Megan Schildberg, assistant nature interpreter, poses with an eastern box turtle named Darth Vader who anyone can adopt to care for at the Burgess-Shadbush Nature Center in Shelby Township through its animal adoption program.

Megan Schildberg, assistant nature interpreter, poses with an eastern box turtle named Darth Vader who anyone can adopt to care for at the Burgess-Shadbush Nature Center in Shelby Township through its animal adoption program.

Photo by Deb Jacques


Care for amphibians, reptiles at Shelby Township nature center

By: Kara Szymanski | Shelby - Utica News | Published November 12, 2018

 Founder is a bearded dragon who can be adopted at the nature center.

Founder is a bearded dragon who can be adopted at the nature center.

Photo by Deb Jacques

SHELBY TOWNSHIP — Many people who adopt animals don’t realize the hard work that goes into taking care of a pet until they take it home, but the Burgess-Shadbush Nature Center in Shelby Township has a program to take away the surprise.

The nature center’s adoption program is a way for someone who wants to be a pet owner to get some experience caring for animals without all the costs and responsibility.

“It gives people a perspective on taking care of animals before they get their own,” said Faith Rembisz, who does programming and is an animal caretaker at the Burgess-Shadbush Nature Center.

The nature center has had the program for at least nine years.

While adopting a pet at the Burgess-Shadbush Nature Center, you can choose to care for an amphibian or reptile on your own time while the center is open. There is a one-time yearly cost of $25 to adopt a small animal or $50 to adopt a large animal.

The program is supervised.

Some animals of were found locally and used to be someone’s pet.

“For example, there is one named Founder because he was found here at the park by two Boy Scouts,” said Rembisz.

“The thing is, when they’re babies, they’re cute and small, but then when they grow up and get bigger and older, they are more expensive. Kids get pets and they don’t realize how long they live and can’t take them with them when they get older,” said Rembisz.

Some of the animals are rescued and surrendered, but sometimes animals are born at the center, such as the baby snake Sandalfoot.

Those interested do not need to be a certain age or even a resident of Shelby Township or Utica.

“We welcome anyone interested in adopting any of our animals,” said Megan Schildberg, the Burgess-Shadbush Nature Center’s assistant nature interpreter.

Schildberg majored in zoology at Michigan State University.

You can visit and learn how to take care of your adopted animal with hands-on interaction and freedom to do what you can, when you can.

Those who adopt learn what the animal requires and are able hold it, feed it and assist in caring for the animal during all types of stages. They also clean up after it.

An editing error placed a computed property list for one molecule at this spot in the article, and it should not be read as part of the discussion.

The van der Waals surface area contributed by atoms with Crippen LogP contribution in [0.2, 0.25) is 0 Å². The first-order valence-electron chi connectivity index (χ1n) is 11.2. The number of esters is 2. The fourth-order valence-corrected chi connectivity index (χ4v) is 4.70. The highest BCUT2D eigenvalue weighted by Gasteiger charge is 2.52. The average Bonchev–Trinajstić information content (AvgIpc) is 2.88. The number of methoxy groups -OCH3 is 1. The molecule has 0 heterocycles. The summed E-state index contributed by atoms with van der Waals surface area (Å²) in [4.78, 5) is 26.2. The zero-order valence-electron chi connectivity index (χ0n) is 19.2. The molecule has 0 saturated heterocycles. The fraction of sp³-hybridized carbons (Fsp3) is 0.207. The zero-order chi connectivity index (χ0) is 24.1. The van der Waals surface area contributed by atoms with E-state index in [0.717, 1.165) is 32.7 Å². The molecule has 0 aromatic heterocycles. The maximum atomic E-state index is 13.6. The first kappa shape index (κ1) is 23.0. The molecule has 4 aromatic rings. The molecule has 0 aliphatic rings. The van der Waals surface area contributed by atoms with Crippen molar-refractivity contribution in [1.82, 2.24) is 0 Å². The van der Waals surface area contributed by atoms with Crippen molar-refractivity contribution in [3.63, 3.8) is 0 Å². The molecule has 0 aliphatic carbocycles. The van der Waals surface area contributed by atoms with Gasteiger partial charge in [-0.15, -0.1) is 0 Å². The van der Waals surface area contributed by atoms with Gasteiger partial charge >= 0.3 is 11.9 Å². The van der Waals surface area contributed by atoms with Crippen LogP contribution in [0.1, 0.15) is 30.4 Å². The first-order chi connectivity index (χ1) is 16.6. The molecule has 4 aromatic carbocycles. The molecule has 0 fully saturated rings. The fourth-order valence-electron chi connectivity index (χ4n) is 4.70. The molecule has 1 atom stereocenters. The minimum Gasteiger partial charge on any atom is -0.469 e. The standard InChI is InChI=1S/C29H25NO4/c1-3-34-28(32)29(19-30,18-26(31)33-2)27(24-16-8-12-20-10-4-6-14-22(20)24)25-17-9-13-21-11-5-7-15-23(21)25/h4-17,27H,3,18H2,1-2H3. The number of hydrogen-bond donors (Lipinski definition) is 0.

“I think it’s a really great opportunity to give kids or even adults a chance to experience animals without the cost and be responsible. That way, parents know that their kids are ready for a pet. Depending on the program turnout, we often get adults, and one woman wants to adopt a turtle for her dog to come visit it. And some people live in situations where they can’t have a pet, so they come to us to adopt one.

“One boy saved his birthday money to adopt a pet from us after having a party here. We have kids who have adopted and come back once a week, and slowly it increases to coming back twice a week and eventually coming back more,” Schildberg said.

More than one family can adopt an animal.

The large animals currently available for adoption include Sunny, the bearded dragon; Sandalfoot, the eastern garter snake; Ponder, the Asian pond turtle; Dzilla, the African sideneck turtle; Elon, the common musk turtle; Compact, the painted turtle; Buttons, the common snapping turtle; Zipper, the common snapping turtle; Bonnie, the three-toed box turtle; Darth Vader, eastern box turtle; and Boop, the western hognose snake.

The small animals that are available to be adopted include Surge, the crested gecko; Slate, the eastern grey tree frog; Squeak, the northern spring peeper; Jag, the northern leopard frog; and Jade, the green frog.

Each person who adopts a pet at the nature center gets an adoption certificate of their own to show that they took the time to adopt the animal and provide the care it needs.

Rembisz said the bigger animals are more popular, but there are many small ones that have been adopted.

All of the yearly cost helps fund the animal’s unexpected vet expenses and regular care costs such as food.

“It helps with care of animals and vet care; for example, the bearded dragon Sunny’s eye got infected (due to health issues), and she suffered, and the vet said her eye had to be removed, and the cost helped to get her eye removed, and she had to wear a cone so that she wouldn’t scratch her wound,” said Rembisz.

Although the nature center takes in and cares for animals, it is not a rehabilitation center, so it often provides information to people about who to call for injured animals.

At the end of the year, adopters can renew their adoption and choose to switch to another animal.

If an animal becomes sick and must be quarantined, adopters can choose to switch animals until theirs gets better.

The nature center asks that adopters call in advance so staff knows when people are coming and can plan ahead.

The nature center is always accepting donations to help support the animals in its care.

The Burgess-Shadbush Nature Center is a nonprofit organization and is located at 4101 River Bends Drive in Shelby Township.

For more information about the animal adoption program, call (586) 323-2478, visit www.shel bytwp.org or visit the nature center in person.